What’s in a Sermon? Part 3: Context
Apparently, you’re here for the long-haul on the sermon methodology, so let’s get straight into the first point of the sermon:
Context. Every sermon that I write and preach aims to lead with idea of “context,” which answers this question: How does this passage fit in the Big Picture of God’s Glory?
Why this question?
Because the typical American Christian will hear dozens of sermons a year, plus Sunday School lessons, Bible studies, radio broadcasts, and more. And it is important that the sermon—because we tend to elevate its value—help us all see that the Word of God is a connected masterpiece and not just a moderately curated collection of one-liners.
(Delete rant about single-verse quips on tweets and t-shirts that miss meaning terribly.)
Context, for the sermon is going to cover important parts of the big picture. That’s going to include where in the Bible your passage is—it’s not a bad idea to give your hearers the run-down on how to get to the book you’re preaching from. In fact, the more we are preaching in environments that are not heavily Bible-saturated, the more we should do that. “We’re in Genesis, which is the first book in your Bible, it’s part of what we traditionally call the Old Testament. If you use one of the pew Bibles, it’s on page 9” may seem like a bad opening, but it points people to the text rather than engages them with your cleverness.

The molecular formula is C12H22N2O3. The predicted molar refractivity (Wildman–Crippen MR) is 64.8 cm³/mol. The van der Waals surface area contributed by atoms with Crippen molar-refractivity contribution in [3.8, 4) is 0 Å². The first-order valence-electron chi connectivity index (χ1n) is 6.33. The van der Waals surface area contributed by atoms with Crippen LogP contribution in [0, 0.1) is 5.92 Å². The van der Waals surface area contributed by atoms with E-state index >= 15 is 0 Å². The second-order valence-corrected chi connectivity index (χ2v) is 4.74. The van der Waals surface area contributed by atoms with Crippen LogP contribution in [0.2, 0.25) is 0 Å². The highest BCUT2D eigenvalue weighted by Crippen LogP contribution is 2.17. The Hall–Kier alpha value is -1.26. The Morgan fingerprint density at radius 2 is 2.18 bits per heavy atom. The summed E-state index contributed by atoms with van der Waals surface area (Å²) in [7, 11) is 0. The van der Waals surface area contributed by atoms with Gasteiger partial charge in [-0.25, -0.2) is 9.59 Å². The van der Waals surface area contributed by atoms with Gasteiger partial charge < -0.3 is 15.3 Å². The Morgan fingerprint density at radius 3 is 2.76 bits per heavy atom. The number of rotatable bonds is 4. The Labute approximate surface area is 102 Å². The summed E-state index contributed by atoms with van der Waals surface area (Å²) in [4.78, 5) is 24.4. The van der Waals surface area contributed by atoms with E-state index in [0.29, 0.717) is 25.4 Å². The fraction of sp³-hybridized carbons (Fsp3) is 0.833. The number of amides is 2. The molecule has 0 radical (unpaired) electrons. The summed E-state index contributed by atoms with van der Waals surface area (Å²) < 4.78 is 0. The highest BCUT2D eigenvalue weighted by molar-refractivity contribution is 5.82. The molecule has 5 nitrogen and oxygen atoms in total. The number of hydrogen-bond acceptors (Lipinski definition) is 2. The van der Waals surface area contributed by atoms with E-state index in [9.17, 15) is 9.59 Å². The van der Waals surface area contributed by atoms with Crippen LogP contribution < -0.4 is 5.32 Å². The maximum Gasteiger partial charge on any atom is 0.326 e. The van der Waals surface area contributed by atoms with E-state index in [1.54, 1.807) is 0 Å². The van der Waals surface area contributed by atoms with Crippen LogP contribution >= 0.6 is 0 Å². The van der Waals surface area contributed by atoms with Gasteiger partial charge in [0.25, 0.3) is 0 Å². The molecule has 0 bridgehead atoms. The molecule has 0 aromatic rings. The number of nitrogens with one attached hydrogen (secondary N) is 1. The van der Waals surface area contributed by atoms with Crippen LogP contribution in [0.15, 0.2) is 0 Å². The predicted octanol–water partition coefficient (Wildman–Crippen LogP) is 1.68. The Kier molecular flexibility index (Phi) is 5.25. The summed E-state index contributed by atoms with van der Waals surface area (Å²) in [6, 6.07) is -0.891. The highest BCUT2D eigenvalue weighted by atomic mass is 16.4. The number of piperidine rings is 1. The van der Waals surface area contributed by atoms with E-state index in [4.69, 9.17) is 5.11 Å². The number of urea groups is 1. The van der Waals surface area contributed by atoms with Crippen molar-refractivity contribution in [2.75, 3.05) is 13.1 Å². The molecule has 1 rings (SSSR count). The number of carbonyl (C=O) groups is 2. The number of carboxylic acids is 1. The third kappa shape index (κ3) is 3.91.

Remember, after all, the sermon is not about your cleverness. You can be clever and creative, and you should be. You ought not be boring.
But that doesn’t mean you need to hit the hook ‘em statement right at the beginning like a speech.
Your time to work on being interesting hits with the context, though: this is where your Biblical study, background research, historical efforts all come into use. Your goal here is set the stage for what this passage would have looked like to the initial audience; what are some of the key facts about when it was written or why it was written. And no, you should not punt this to “It’s in the Bible because God wants it there” without any other discussion. Yes, we accept by faith that God put it there for a reason. Your job in preaching is to help people understand the reason!
You don’t want to spend too much time on context, though, because it’s a sermon, not a history lecture. Trust me: this is an easy mistake to make, especially if you are rushed in your preparation time. Remember this principle: be short, be clear, be moving on to the next point.
For starters, this is often repeatable background information. If you are preaching a series in Ephesians, then you don’t do the full workup on context every sermon. You can spread it out, make it sequential as you address what Ephesus was like. Touch on covenant development along the way.
Second, you may take some of this material and sink into the rest of the sermon. If there is something specifically applicable about part of the context (presence of an imperial prison, perhaps?) to one passage, fix into discussing that passage and why it is relevant.
You’ll front-load this material, because it’s basic introductory matters and it’s fine if your hearers do not remember it perfectly. After all, you do not remember it perfectly, either, or you wouldn’t need those reference books, would you? The purpose here is for the hearers to get a feel for the situation.
Context is not the part of the sermon that typically connects to life-change, but it helps make the connection from the original direction of the text to the present day. It helps with the footing to make that solid throw downfield.
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